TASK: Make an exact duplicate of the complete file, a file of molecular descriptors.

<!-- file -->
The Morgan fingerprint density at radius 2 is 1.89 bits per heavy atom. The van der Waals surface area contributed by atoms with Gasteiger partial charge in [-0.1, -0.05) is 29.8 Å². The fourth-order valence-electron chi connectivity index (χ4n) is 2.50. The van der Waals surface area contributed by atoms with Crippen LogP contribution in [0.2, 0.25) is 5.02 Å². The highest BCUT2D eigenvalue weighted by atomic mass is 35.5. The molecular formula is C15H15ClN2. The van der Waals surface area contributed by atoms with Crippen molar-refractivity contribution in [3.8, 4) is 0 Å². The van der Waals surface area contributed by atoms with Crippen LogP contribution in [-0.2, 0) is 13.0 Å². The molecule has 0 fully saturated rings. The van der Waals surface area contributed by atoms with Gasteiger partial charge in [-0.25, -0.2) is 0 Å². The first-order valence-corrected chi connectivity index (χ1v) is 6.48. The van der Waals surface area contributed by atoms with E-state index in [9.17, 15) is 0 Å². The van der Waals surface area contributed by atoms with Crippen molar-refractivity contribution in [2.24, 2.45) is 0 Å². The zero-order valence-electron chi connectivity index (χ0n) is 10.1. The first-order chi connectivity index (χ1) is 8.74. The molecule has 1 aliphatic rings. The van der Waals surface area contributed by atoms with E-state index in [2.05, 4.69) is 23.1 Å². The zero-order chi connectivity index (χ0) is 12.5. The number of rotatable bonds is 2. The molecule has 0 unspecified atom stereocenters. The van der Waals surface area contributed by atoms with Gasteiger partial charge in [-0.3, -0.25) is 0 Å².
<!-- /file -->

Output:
The Morgan fingerprint density at radius 2 is 1.89 bits per heavy atom. The van der Waals surface area contributed by atoms with Gasteiger partial charge in [-0.1, -0.05) is 29.8 Å². The fourth-order valence-electron chi connectivity index (χ4n) is 2.50. The van der Waals surface area contributed by atoms with Crippen LogP contribution in [0.2, 0.25) is 5.02 Å². The highest BCUT2D eigenvalue weighted by atomic mass is 35.5. The molecular formula is C15H15ClN2. The van der Waals surface area contributed by atoms with Crippen molar-refractivity contribution in [3.8, 4) is 0 Å². The van der Waals surface area contributed by atoms with Crippen LogP contribution in [-0.2, 0) is 13.0 Å². The molecule has 0 fully saturated rings. The van der Waals surface area contributed by atoms with Gasteiger partial charge in [-0.25, -0.2) is 0 Å². The first-order valence-corrected chi connectivity index (χ1v) is 6.48. The van der Waals surface area contributed by atoms with E-state index in [9.17, 15) is 0 Å². The van der Waals surface area contributed by atoms with Crippen molar-refractivity contribution in [2.24, 2.45) is 0 Å². The zero-order valence-electron chi connectivity index (χ0n) is 10.1. The first-order chi connectivity index (χ1) is 8.74. The molecule has 1 aliphatic rings. The van der Waals surface area contributed by atoms with E-state index in [2.05, 4.69) is 23.1 Å². The zero-order chi connectivity index (χ0) is 12.5. The number of rotatable bonds is 2. The molecule has 0 unspecified atom stereocenters. The van der Waals surface area contributed by atoms with Gasteiger partial charge in [-0.3, -0.25) is 0 Å².